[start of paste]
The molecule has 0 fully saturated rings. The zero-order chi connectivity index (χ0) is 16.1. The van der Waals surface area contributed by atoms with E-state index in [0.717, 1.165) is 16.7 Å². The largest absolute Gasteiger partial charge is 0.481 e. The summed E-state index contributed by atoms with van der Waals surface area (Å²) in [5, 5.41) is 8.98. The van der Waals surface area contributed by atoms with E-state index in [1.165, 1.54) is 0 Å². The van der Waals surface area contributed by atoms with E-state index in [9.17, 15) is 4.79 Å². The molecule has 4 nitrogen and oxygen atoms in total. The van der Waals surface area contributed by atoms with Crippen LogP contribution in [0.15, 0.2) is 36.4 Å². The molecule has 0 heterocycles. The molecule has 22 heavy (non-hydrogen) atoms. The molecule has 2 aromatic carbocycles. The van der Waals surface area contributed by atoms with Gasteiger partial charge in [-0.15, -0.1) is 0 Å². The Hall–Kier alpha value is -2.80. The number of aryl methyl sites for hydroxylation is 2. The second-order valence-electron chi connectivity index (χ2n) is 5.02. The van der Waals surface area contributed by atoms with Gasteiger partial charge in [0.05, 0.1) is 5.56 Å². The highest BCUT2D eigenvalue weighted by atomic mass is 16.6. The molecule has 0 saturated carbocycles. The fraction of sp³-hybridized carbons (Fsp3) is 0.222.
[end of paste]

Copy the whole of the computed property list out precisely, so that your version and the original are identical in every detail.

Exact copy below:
The molecule has 0 fully saturated rings. The zero-order chi connectivity index (χ0) is 16.1. The van der Waals surface area contributed by atoms with E-state index in [0.717, 1.165) is 16.7 Å². The largest absolute Gasteiger partial charge is 0.481 e. The summed E-state index contributed by atoms with van der Waals surface area (Å²) in [5, 5.41) is 8.98. The van der Waals surface area contributed by atoms with E-state index in [1.165, 1.54) is 0 Å². The van der Waals surface area contributed by atoms with E-state index in [9.17, 15) is 4.79 Å². The molecule has 4 nitrogen and oxygen atoms in total. The van der Waals surface area contributed by atoms with Crippen LogP contribution in [0.15, 0.2) is 36.4 Å². The molecule has 0 heterocycles. The molecule has 22 heavy (non-hydrogen) atoms. The molecule has 2 aromatic carbocycles. The van der Waals surface area contributed by atoms with Gasteiger partial charge in [-0.15, -0.1) is 0 Å². The Hall–Kier alpha value is -2.80. The number of aryl methyl sites for hydroxylation is 2. The second-order valence-electron chi connectivity index (χ2n) is 5.02. The van der Waals surface area contributed by atoms with Gasteiger partial charge in [0.05, 0.1) is 5.56 Å². The highest BCUT2D eigenvalue weighted by atomic mass is 16.6. The molecule has 0 saturated carbocycles. The fraction of sp³-hybridized carbons (Fsp3) is 0.222.